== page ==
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Serving Up Calorie-Controlled Entrées

It’s no secret that the majority of consumers are calorie-conscious, but would you guess that for 95 million U.S. adults dieting is a constant concern? The numbers come from the 2007 Consumer Survey from the Calorie Control Council, Atlanta. “We feel consumers are going to continue looking for foods and beverages that help them cut calories without sacrificing great taste, variety or convenience,” says Robin Steagall, R.D., L.D., M.S., manager nutrition communications at the Council. “Our survey found that 86% of American adults use low-calorie, reducedsugar or sugar-free foods and beverages. This is higher than any previous level.” Using light products is just one strategy consumers reported using to control their weight. Others include: exercise (83%), eating smaller portions of favorite foods (82%) and combining calorie reduction with exercise (73%).

There is no single magic formula to combat weight gain. But, for everyone, it’s a matter of math: More calories taken in than burned results in weight gain. Unused calories are stored as fat. One pound of fat is equivalent to 3,500 calories, so reducing 3,500 calories over time allows the loss of 1 lb. of fat.

Many consumers find that substituting a low-calorie entrée for either lunch or dinner helps them control their caloric intake.

Development strategies

“Common strategies for promoting healthy eating habits are controlling portion size and reducing the energy density of the meal,” says Jill Norcross, associate principal scientist, Kraft Food Ingredients, Memphis, TN. “Satiety may not be reached in portion size alone. Given the same volume of food, it may be advantageous to replace more energy-dense ingredients with equally satisfying flavor components. In essence, you can suppress the sensory receptors that drive satiety as long as there isn’t an adverse flavor trade-off.” She notes that highly flavored processed cheese and cheese flavors “could successfully be leveraged at lower usage levels to create a satisfying lower-calorie application.”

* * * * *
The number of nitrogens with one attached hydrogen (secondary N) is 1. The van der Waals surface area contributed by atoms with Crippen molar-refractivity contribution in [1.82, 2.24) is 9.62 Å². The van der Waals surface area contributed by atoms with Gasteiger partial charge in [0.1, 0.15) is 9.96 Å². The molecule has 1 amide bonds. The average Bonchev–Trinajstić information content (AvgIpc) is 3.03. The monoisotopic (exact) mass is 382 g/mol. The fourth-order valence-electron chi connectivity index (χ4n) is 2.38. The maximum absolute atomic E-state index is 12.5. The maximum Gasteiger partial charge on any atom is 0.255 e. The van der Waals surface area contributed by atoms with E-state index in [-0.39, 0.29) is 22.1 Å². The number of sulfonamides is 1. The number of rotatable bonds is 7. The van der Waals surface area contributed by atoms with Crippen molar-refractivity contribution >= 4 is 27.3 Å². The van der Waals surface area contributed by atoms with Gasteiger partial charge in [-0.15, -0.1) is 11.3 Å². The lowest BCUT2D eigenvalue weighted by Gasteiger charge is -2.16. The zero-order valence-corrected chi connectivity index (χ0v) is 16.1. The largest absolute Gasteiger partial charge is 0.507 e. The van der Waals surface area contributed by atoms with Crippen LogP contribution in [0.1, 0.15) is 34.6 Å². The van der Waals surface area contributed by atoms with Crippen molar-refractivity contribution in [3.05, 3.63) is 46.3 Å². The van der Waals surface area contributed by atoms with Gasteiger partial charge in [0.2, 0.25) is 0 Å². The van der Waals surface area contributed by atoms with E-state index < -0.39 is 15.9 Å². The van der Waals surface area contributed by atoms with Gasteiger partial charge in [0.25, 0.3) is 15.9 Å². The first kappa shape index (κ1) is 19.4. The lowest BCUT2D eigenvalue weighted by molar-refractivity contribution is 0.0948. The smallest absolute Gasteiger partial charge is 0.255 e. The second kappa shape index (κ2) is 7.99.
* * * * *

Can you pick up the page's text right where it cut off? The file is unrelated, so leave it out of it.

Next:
It’s important to distinguish between satiety and satisfaction. Satiety is a state where you no longer want to eat. Scientists study theories of the relationship between satiety and metabolic changes, and peptide and/or hormone release. Satisfaction is the contentment derived from consuming a flavorful, gratifying meal.

The challenge for food scientists is to meet both objectives. Jeff Banes, culinary development manager, FONA International, Geneva, IL, notes: “You can have something that’s really highly flavored, but if you’re hungry again within 30 minutes to an hour, then it did not satiate you.”

Steagall suggests a general formula for creating a balanced, reduced-calorie dinner. “Fill one half of the plate with vegetables and then divide the other half of the plate with a lean protein and a serving of whole-grain carbohydrate, such as brown rice or whole-wheat pasta,” she says. “Add fiber to entrées in the form of whole grains, beans and legumes, and vegetables.” It’s also important to concentrate on serving sizes. A serving of meat should be 2 oz. to 3 oz., as opposed to the restaurant- size 12-oz. serving.

How can the industry give pizzazz to such a basic blueprint, much less appeal to consumers fond of super-size servings? Mix it up, for one. The same ratio can work in a one-dish meal like a bowl, a sandwich or a casserole.

It’s a challenge for food companies to match the flavor and comfort consumers derive from full-calorie, full-fat, quickly prepared entrées such as macaroni and cheese, a potpie, and country-fried steak with mashed potatoes and gravy. But, it is possible to create reduced-calorie, comfort-style meat like a hot dog or sausage patty. According to Sharon Gerdes, technical support consultant, Dairy Management Inc.™, Rosemont, IL, whey protein ingredients can “replace a significant portion of fat in a variety of meat applications” because they bind water up to 10 times their weight. “Whey protein concentrate (WPC) and whey protein isolate (WPI) have been used successfully to replace all or part of the fat in sausage, hamburger, hot-dog and chicken-nugget applications,” she notes.

According to Gerdes, “A 2002 Institute of Medicine review of macronutrients states ‘a number of short-term studies indicate that protein intake exerts a more-powerful effect on satiety than either carbohydrate or fat.’” Dairy ingredients such as nonfat dry milk, WPC and WPI, and low-fat cheese supply quality protein.

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from-Cindy Hazen, Contributing Editor Food Product Design

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Americans Are Concerned